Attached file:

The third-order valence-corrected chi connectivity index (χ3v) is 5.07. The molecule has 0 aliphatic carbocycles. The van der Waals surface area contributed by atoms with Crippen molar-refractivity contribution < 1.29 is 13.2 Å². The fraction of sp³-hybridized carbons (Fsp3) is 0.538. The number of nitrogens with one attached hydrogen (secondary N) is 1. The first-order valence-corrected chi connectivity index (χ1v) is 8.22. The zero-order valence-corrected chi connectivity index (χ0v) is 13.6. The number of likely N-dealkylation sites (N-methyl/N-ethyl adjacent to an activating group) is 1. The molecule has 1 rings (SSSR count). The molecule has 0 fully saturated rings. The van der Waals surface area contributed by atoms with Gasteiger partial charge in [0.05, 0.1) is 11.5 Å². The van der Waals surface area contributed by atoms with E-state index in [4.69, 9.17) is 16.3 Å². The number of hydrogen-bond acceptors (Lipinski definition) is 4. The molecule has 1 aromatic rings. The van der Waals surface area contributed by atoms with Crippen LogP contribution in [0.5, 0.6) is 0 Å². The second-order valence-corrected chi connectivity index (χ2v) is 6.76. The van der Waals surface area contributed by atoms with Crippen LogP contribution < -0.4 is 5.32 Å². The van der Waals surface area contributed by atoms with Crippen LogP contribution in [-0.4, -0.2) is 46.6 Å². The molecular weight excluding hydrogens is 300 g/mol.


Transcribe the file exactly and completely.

The third-order valence-corrected chi connectivity index (χ3v) is 5.07. The molecule has 0 aliphatic carbocycles. The van der Waals surface area contributed by atoms with Crippen molar-refractivity contribution < 1.29 is 13.2 Å². The fraction of sp³-hybridized carbons (Fsp3) is 0.538. The number of nitrogens with one attached hydrogen (secondary N) is 1. The first-order valence-corrected chi connectivity index (χ1v) is 8.22. The zero-order valence-corrected chi connectivity index (χ0v) is 13.6. The number of likely N-dealkylation sites (N-methyl/N-ethyl adjacent to an activating group) is 1. The molecule has 1 rings (SSSR count). The molecule has 0 fully saturated rings. The van der Waals surface area contributed by atoms with Gasteiger partial charge in [0.05, 0.1) is 11.5 Å². The van der Waals surface area contributed by atoms with E-state index in [4.69, 9.17) is 16.3 Å². The number of hydrogen-bond acceptors (Lipinski definition) is 4. The molecule has 1 aromatic rings. The van der Waals surface area contributed by atoms with Crippen LogP contribution in [0.5, 0.6) is 0 Å². The second-order valence-corrected chi connectivity index (χ2v) is 6.76. The van der Waals surface area contributed by atoms with Crippen LogP contribution < -0.4 is 5.32 Å². The van der Waals surface area contributed by atoms with Crippen LogP contribution in [-0.4, -0.2) is 46.6 Å². The molecular weight excluding hydrogens is 300 g/mol.